Tiny Apartments: Good or Bad for Urban Living?

Could your life fit within a mere 150 square feet? That”s the proposal going before the Board of Supervisors in San Francisco next Tuesday when they consider decreasing the minimum legal living space from 200 square feet down to 150. A group of developers dubbed the San Francisco Housing Action Coalition is behind the push for tiny apartments as a counter-point to soaring rental prices and a shortage of housing that keeps the vacancy rate hovering just above zero. The Housing Action Coalition points out that the legislation would put San Francisco on par with San Jose, Seattle, and Santa Barbara — the West Coast cities that currently allow 150-square-foot apartments as a means to house students and formerly homeless citizens, as well as “low-income and special needs” residents. If it works, the model could be replicated elsewhere to potentially alleviate rental market pressures in other casino major cities, including New York, Los Angeles, Boston, and Chicago.

The smart growth-based positive spin on the argument includes smaller footprints per resident, a decrease in commuting resources for urban workers, an increase in land values, and a reduction in suburban sprawl. Bundled into a collaborative consumption lifestyle that also encompasses car sharing and other less-is-more practices, the “small is sexy” housing model holds solid appeal. TreeHugger founder Graham Hill likes the tiny apartment idea so much that he”s started a new venture — LifeEdited — which aims to help you “Design your life to include more money, health, and happiness with less stuff, space, and energy.”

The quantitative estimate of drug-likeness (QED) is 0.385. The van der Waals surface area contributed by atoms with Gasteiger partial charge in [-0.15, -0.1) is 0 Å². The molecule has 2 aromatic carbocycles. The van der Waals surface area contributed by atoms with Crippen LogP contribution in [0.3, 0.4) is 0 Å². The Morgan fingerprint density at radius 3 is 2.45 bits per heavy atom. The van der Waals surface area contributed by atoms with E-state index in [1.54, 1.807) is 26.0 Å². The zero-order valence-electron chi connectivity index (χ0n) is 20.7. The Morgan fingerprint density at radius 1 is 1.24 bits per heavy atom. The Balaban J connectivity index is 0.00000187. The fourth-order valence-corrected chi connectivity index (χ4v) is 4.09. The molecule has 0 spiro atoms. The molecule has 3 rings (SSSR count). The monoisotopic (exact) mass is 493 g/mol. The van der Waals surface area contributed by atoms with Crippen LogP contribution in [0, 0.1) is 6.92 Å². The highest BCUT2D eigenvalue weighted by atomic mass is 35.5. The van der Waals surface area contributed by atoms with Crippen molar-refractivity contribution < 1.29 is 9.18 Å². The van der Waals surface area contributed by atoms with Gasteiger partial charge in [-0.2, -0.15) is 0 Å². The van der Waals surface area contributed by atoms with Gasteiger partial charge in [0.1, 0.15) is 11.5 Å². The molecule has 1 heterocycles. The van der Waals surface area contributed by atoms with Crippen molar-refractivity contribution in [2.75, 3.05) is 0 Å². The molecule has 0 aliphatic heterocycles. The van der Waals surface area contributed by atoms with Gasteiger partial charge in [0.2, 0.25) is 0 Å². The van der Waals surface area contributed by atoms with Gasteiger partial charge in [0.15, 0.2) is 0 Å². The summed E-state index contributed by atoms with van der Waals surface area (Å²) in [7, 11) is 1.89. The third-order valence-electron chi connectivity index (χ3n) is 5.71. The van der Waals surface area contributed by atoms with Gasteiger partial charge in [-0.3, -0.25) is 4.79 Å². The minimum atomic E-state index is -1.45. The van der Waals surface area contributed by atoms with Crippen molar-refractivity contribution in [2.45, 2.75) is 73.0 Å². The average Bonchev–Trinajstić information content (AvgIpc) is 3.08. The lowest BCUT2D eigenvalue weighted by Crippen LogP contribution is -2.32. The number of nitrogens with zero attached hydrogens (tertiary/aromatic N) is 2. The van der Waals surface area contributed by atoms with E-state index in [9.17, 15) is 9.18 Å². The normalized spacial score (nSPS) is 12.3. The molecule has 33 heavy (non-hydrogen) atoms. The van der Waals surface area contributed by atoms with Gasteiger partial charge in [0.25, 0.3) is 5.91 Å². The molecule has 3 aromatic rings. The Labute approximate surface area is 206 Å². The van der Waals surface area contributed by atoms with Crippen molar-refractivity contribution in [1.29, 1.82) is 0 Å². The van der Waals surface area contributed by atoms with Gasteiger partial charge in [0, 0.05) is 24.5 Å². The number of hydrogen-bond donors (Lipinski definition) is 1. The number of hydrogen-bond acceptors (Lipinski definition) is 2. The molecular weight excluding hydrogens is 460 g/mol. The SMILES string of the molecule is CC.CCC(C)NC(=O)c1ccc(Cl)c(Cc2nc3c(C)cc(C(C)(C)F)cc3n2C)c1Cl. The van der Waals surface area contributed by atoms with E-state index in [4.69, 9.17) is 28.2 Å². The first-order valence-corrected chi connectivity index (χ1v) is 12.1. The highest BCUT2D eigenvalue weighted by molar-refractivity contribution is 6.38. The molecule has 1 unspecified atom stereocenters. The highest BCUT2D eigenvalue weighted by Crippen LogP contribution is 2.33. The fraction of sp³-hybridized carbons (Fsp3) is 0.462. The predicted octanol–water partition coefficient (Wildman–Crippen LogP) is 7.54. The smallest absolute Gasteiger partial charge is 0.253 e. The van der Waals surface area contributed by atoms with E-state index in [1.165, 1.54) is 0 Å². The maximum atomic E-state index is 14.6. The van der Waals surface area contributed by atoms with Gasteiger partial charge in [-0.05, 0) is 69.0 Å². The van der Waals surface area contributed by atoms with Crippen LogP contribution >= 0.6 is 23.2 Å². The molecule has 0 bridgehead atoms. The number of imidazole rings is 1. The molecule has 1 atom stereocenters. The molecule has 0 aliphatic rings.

Gawker”s Nick Denton, a friend of Hill”s, offered his take on the pursuit: “I think it’s kind of cool for Graham to come up with a sustainable way of living in cities instead of showing million-dollar solar panels on houses in the Napa Valley, which is not the way most people live.” Denton sees LifeEdited — and, quite likely, the whole small living ideal — as a way for Hill to sort of eco-sherpa the crowd of “wealthy urban types yearning to get in touch with themselves and the planet, and who are actually rather more effective than their hippie ancestors.”